Clocks change as 100 years of British Summer Time is marked
The 100 year anniversary of the introduction of British Summer Time is being marked on Sunday - as clocks in the UK go forward by an hour.
British Summer Time was established in the UK in 1916 following campaigning by William Willett, a great-great-grandfather of Coldplay's Chris Martin.
His initial idea was adapted by Thomas Wright from the British Horological Institute (BHI).
The BHI is holding an exhibition at its base in Upton Hall in Nottinghamshire.
Ashley Strachan, chairman of the BHI Museum Trustees, said: "William Willett conceived the idea in 1905 during a pre-breakfast ride, when he observed with dismay how many Londoners slept through a large part of a summer's day.
"An avid golfer, he also disliked cutting short his round at dusk.
"His solution was to advance the clock during the summer months, a proposal he published two years later."
Mr Willett proposed a phased change in the clocks over four weeks in spring and four weeks in autumn.
The clocks would have changed by 20 minutes each week - adding up to a change of 80 minutes.
He lobbied for the change until his death in 1915 - a year prior to its introduction.
Leading horologist Thomas Wright, of the British Horological Institute, initially argued against the change.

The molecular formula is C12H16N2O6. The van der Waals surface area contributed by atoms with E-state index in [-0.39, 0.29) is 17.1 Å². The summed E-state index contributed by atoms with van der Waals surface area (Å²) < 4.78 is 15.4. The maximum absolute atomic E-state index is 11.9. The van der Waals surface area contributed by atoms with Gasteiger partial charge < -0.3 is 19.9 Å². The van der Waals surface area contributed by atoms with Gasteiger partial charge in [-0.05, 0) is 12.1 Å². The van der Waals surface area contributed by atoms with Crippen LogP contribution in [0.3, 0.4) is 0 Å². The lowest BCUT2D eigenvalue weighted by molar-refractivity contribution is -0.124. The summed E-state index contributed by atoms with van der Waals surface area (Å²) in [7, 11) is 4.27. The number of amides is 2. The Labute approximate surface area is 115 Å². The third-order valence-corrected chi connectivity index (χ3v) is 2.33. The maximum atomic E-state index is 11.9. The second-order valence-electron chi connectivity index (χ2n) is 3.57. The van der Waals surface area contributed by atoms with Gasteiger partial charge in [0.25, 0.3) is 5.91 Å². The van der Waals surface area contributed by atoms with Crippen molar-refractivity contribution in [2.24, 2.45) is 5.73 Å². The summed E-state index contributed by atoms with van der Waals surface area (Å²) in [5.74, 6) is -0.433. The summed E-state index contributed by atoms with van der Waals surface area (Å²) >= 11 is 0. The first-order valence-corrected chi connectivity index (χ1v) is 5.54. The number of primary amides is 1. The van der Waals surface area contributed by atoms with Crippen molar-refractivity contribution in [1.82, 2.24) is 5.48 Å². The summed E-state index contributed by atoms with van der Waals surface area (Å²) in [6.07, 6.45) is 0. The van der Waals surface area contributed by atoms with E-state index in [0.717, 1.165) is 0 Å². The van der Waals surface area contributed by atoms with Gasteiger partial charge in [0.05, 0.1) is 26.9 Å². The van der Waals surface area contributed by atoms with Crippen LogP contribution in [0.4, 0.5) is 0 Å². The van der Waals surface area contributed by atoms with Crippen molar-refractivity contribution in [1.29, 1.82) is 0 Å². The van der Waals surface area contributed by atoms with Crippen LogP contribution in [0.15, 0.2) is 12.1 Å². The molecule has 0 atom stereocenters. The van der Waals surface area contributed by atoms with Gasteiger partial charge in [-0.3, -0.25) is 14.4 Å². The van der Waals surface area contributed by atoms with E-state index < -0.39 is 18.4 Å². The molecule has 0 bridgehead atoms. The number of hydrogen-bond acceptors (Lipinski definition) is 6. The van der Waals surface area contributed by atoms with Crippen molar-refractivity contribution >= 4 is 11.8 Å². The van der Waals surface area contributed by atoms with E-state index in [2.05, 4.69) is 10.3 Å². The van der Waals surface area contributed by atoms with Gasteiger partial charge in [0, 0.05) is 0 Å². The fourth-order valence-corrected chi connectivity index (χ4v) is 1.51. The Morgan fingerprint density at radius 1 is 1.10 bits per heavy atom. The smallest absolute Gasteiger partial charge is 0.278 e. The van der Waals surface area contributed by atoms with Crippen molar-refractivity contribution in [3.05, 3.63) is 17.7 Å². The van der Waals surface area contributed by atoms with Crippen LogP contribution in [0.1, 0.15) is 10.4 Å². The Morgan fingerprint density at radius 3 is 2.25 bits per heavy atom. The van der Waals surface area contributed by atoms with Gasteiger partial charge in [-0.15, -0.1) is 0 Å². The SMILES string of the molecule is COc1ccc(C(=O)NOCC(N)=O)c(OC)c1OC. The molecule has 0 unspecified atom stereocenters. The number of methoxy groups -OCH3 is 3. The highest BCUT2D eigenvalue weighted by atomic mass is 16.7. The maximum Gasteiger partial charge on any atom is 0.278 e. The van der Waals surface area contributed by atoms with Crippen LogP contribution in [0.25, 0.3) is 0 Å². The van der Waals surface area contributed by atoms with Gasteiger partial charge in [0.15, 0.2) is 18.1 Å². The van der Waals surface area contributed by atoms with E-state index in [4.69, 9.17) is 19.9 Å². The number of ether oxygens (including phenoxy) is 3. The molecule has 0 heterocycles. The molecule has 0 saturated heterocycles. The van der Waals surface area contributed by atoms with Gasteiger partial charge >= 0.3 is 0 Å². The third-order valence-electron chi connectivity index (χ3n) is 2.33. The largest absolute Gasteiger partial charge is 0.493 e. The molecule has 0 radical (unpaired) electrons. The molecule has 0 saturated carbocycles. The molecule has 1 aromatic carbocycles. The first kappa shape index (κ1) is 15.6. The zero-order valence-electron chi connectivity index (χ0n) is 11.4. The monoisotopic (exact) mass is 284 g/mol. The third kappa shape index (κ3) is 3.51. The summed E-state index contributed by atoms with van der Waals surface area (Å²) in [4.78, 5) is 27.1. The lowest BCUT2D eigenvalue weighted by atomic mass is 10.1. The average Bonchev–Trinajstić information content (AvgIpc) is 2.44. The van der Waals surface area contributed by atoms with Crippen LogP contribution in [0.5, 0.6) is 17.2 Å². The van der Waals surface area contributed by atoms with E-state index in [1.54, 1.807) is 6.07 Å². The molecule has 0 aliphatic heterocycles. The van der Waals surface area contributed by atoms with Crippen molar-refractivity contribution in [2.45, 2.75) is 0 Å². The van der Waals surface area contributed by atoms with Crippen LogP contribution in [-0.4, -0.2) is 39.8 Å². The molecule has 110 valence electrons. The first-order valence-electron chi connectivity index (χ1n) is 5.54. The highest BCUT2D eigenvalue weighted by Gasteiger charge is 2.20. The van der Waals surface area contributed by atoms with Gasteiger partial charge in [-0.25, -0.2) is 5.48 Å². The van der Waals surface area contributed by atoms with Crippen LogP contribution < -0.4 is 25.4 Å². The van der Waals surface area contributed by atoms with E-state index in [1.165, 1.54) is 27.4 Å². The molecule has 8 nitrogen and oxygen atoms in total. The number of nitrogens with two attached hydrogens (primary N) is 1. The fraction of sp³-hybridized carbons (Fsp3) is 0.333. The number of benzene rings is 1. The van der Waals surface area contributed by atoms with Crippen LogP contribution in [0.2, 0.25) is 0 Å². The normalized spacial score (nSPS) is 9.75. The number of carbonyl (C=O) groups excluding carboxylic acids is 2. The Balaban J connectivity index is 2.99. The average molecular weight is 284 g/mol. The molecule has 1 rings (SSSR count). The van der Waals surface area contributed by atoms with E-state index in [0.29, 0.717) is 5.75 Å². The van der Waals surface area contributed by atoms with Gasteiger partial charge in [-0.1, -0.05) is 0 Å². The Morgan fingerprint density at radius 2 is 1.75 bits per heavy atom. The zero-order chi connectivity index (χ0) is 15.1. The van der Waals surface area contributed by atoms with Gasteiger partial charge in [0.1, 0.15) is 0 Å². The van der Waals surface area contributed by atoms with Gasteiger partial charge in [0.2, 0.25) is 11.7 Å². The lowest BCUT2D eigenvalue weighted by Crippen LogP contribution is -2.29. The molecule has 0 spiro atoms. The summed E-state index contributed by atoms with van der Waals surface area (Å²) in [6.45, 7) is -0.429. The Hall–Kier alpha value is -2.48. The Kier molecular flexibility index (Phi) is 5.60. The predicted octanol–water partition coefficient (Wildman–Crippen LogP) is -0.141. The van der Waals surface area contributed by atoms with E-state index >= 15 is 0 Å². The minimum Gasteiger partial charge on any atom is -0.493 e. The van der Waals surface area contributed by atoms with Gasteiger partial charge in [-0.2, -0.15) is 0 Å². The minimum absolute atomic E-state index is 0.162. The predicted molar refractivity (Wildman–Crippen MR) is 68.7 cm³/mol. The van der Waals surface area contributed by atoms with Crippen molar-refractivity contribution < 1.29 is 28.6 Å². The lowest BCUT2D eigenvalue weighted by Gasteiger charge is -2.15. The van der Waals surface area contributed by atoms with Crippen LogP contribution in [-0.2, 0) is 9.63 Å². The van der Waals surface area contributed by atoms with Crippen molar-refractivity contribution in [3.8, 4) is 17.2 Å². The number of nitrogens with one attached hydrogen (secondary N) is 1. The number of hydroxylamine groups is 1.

"Thomas Wright called the idea 'stupid', because it was impractical and would have caused international communication chaos and traffic mayhem," said Mr Strachan.
Another leading horologist, Frank Hope-Jones, pointed out in a letter to the BHI Horological Journal that "it would be downright wicked for us in the country of origin of standard time [i.e. Greenwich Mean Time] to destroy the unanimity that so many nations have gone out of their way to bring about".
However pressure mounted, so Mr Wright proposed an alternative one-hour change in spring and autumn - and this is still used today.
Daylight Saving Time around the world
- Germany and its World War One ally Austria-Hungary were the first places to introduce Daylight Saving Time, on 30 April 1916, as a way to conserve coal during wartime
- The British government quickly followed suit, and the Summer Time Act was passed on 17 May 1916
- Most of the world's countries still do not use Daylight Saving Time